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Why We’re Too Quick to Criticize Jefferson’s Bible

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The Smithsonian’s NationalMuseumofAmericanHistory is currently featuring a display of a project Thomas Jefferson undertook during the latter years of his life: it’s called “Jefferson’s Bible.”
Being in Falls Church, Va., for a BaptistWorldAlliance meeting gave me an opportunity to visit the exhibit. I’ve had a copy of the famed “Jefferson Bible” for years, but looked forward to seeing the real thing. 

Jefferson never liked to talk much about his faith, and was known to have said, “I am of a sect by myself, as far as I know.”

He was a strict advocate of the separation of church and state, believing that government should have no role in religion, but he was a person of private faith.

Jefferson spoke of himself as a follower of Christ in this way in 1803: “I am a Christian, in the only sense in which he wished any one to be; sincerely attached to his doctrines, in preference to all others; ascribing to himself every human excellence, and believing he never claimed any other.”

Combining his admiration of Jesus and the Enlightenment’s hopeful emphasis on reason, Jefferson sought to compile a chronological account of Jesus’ teachings on life and morality.

He did so by carefully clipping selected teachings of Jesus from the four gospels, arranging them in what he believed to be the correct order and pasting them in four columns of a blank hardbound book.

He needed four columns because he included the same teachings in four different languages, arranged from left to right: Greek, Latin, French and English (KJV).

Jefferson spoke of Jesus’ teaching as “the most sublime and benevolent code of morals which has ever been offered to man,” and he titled his compilation “The Life and Morals of Jesus of Nazareth.”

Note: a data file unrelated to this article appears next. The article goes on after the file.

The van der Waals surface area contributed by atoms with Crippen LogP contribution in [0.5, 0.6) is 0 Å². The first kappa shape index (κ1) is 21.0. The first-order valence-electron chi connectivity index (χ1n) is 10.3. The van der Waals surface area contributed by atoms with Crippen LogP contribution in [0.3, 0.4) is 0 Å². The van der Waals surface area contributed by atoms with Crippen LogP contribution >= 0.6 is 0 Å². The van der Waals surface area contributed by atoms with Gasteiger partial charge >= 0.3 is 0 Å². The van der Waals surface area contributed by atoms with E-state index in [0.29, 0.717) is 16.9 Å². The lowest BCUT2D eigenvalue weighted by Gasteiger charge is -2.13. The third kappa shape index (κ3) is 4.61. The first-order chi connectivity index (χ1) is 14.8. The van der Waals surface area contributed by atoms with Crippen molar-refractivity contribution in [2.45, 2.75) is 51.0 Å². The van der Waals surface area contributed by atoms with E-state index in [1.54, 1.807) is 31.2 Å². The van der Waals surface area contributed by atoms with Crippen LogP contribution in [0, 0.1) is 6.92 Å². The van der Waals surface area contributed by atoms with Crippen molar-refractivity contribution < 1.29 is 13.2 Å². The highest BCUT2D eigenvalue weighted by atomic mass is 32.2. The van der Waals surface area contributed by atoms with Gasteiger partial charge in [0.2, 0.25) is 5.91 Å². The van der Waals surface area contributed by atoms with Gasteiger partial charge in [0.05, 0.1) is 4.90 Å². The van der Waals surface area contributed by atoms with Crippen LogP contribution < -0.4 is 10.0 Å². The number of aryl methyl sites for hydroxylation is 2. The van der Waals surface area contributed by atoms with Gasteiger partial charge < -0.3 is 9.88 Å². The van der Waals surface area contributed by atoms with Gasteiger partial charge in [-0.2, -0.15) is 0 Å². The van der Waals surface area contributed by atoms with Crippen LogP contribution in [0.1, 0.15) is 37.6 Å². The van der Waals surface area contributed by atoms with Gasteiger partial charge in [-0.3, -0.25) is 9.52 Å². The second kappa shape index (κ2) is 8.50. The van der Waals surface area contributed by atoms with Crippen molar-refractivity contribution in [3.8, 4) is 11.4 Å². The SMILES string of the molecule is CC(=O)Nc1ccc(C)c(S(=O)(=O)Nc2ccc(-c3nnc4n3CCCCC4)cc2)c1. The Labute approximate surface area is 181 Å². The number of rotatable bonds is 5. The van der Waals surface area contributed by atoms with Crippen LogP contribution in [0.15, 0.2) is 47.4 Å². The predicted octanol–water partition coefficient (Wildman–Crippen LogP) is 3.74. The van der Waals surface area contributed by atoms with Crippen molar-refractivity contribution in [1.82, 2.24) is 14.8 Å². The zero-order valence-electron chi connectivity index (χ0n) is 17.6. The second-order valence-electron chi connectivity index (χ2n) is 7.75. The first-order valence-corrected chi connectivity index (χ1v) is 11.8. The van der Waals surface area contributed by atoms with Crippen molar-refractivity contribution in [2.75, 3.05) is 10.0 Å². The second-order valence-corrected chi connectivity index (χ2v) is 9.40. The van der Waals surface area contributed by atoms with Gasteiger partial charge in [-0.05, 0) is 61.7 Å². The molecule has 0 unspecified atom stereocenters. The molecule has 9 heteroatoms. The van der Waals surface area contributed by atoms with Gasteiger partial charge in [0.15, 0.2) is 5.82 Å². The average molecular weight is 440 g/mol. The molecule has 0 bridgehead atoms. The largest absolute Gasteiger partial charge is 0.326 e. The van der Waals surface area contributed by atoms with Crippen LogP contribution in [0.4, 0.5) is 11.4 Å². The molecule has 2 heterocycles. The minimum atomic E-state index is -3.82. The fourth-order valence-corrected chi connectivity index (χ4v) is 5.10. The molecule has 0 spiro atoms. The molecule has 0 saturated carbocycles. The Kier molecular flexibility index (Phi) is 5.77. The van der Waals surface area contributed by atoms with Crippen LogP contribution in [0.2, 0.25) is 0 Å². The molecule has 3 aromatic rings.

Some would criticize Jefferson, of course, for “picking and choosing” those teachings he wished to believe and follow, and those he considered to be outdated or based on superstition.

At least he had the clarity of mind to think through his beliefs, and the integrity to acknowledge what he considered most important. 

If we are truthful, all of us would have to acknowledge that we give more attention to some parts of the Bible than others.

We may not have Jefferson’s audacity in constructing a cut-and-paste version to reflect our beliefs, but we routinely emphasize some parts of the Bible over others: even the most literal Christian interpreters I know don’t follow the Old Testament purity laws or heed Paul’s advice to avoid adornment. 

The hardest thing about our beliefs is not just deciding what they are, but living by them.

Jefferson decried the evils of slavery throughout his political career and often spoke of the need to rid America of that “abominable crime.”

Yet he owned slaves throughout his life. In the photo above, Jefferson is surrounded by the names of more than 600 slaves he was known to have owned at some point.

Perhaps the question for us is not just how much of the Bible we believe, but how many of our beliefs we actually live by. 

TonyCartledge is associate professor of Old Testament at Campbell University Divinity School and contributing editor to BaptistsToday, where he blogs.

For more information on Jefferson’s Bible and high-resolution photos of its pages, visit the JeffersonexhibitpageattheNationalMuseumofAmericanHistorywebsite.